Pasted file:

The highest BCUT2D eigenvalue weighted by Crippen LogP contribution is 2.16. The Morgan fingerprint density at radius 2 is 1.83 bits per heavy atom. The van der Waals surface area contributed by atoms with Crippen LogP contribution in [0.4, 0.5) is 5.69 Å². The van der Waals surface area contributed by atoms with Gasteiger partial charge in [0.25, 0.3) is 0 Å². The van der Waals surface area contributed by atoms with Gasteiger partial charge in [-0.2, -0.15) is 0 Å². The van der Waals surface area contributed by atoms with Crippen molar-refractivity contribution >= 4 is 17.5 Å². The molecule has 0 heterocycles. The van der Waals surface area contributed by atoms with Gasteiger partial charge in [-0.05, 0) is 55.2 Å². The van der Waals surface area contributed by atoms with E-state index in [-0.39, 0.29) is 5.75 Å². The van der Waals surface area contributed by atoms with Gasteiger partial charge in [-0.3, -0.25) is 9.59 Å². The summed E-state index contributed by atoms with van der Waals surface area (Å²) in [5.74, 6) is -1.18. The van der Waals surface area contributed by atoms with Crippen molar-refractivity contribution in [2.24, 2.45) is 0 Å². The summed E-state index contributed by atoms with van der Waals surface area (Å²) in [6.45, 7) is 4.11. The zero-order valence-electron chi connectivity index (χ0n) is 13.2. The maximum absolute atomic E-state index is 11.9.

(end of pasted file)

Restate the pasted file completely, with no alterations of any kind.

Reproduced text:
The highest BCUT2D eigenvalue weighted by Crippen LogP contribution is 2.16. The Morgan fingerprint density at radius 2 is 1.83 bits per heavy atom. The van der Waals surface area contributed by atoms with Crippen LogP contribution in [0.4, 0.5) is 5.69 Å². The van der Waals surface area contributed by atoms with Gasteiger partial charge in [0.25, 0.3) is 0 Å². The van der Waals surface area contributed by atoms with Gasteiger partial charge in [-0.2, -0.15) is 0 Å². The van der Waals surface area contributed by atoms with Crippen molar-refractivity contribution >= 4 is 17.5 Å². The molecule has 0 heterocycles. The van der Waals surface area contributed by atoms with Gasteiger partial charge in [-0.05, 0) is 55.2 Å². The van der Waals surface area contributed by atoms with E-state index in [-0.39, 0.29) is 5.75 Å². The van der Waals surface area contributed by atoms with Gasteiger partial charge in [-0.3, -0.25) is 9.59 Å². The summed E-state index contributed by atoms with van der Waals surface area (Å²) in [5.74, 6) is -1.18. The van der Waals surface area contributed by atoms with Crippen molar-refractivity contribution in [2.24, 2.45) is 0 Å². The summed E-state index contributed by atoms with van der Waals surface area (Å²) in [6.45, 7) is 4.11. The zero-order valence-electron chi connectivity index (χ0n) is 13.2. The maximum absolute atomic E-state index is 11.9.